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As the UK’s housing crisis intensifies, an embryonic housing movement is attempting to organise and propose solutions. The call for social housing is being echoed across London and beyond, rebounding off a desperate need for affordable, quality housing. This book is a timely reminder that when we think about and struggle on housing, it is not simply shelter that we are agitating for but a complete transformation of how we live.
The collection of case studies from across Europe over the past 30 years focuses on the political squatting projects that have created spaces for communal living, community projects, housing campaigns and other struggles in the hearts of the neoliberal cities. The overarching question of the book is whether squatting is an alternative to capitalism – an ambitious debate to take on, and one about which the authors conclude ‘there is no black or white, but only a series of shades of grey’.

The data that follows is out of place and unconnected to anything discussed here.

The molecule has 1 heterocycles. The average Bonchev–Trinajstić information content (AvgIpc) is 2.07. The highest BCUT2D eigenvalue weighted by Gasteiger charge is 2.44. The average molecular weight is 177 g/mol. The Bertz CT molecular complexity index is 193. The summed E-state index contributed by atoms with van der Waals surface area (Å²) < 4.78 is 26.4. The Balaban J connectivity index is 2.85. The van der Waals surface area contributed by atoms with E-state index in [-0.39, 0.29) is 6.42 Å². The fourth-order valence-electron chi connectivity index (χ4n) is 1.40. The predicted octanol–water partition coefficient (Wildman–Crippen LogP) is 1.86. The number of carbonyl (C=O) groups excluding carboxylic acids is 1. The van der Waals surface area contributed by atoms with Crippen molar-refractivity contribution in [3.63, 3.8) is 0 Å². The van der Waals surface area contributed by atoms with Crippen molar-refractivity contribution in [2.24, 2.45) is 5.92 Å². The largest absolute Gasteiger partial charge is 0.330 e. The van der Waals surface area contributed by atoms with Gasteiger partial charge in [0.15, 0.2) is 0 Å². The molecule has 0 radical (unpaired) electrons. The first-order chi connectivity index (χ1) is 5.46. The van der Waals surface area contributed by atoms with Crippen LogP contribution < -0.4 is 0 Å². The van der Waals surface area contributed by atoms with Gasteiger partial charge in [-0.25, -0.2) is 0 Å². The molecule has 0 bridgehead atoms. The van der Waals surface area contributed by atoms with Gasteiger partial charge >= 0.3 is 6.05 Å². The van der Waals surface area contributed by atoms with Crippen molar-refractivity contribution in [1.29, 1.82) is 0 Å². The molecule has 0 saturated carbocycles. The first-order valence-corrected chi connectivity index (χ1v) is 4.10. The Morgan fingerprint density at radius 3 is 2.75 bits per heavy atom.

Despite this greyness, the rich case studies carried out by activist-researchers show the many concrete ways in which capitalism is challenged and rejected on a daily basis by squatters and their supporters – from occupations that resulted in social housing being created and long-running social centres to communal meals for the local community. In Rome, the squatters’ movement claims to be more efficient at housing people than the state. The alternatives being practised focus on the importance of gender, sexuality, race, environment and creating welfare from below.
An absence of any content from Greece, where squatted social centres have been central to recent social movements, or from eastern Europe, such as Poland, does take a little away from a book that otherwise comprehensively covers political squatting projects across Europe over the past three decades, detailing the major shifts that have occurred over this time as well as important themes. This historical and geographical context is useful for current struggles to learn from and be inspired by.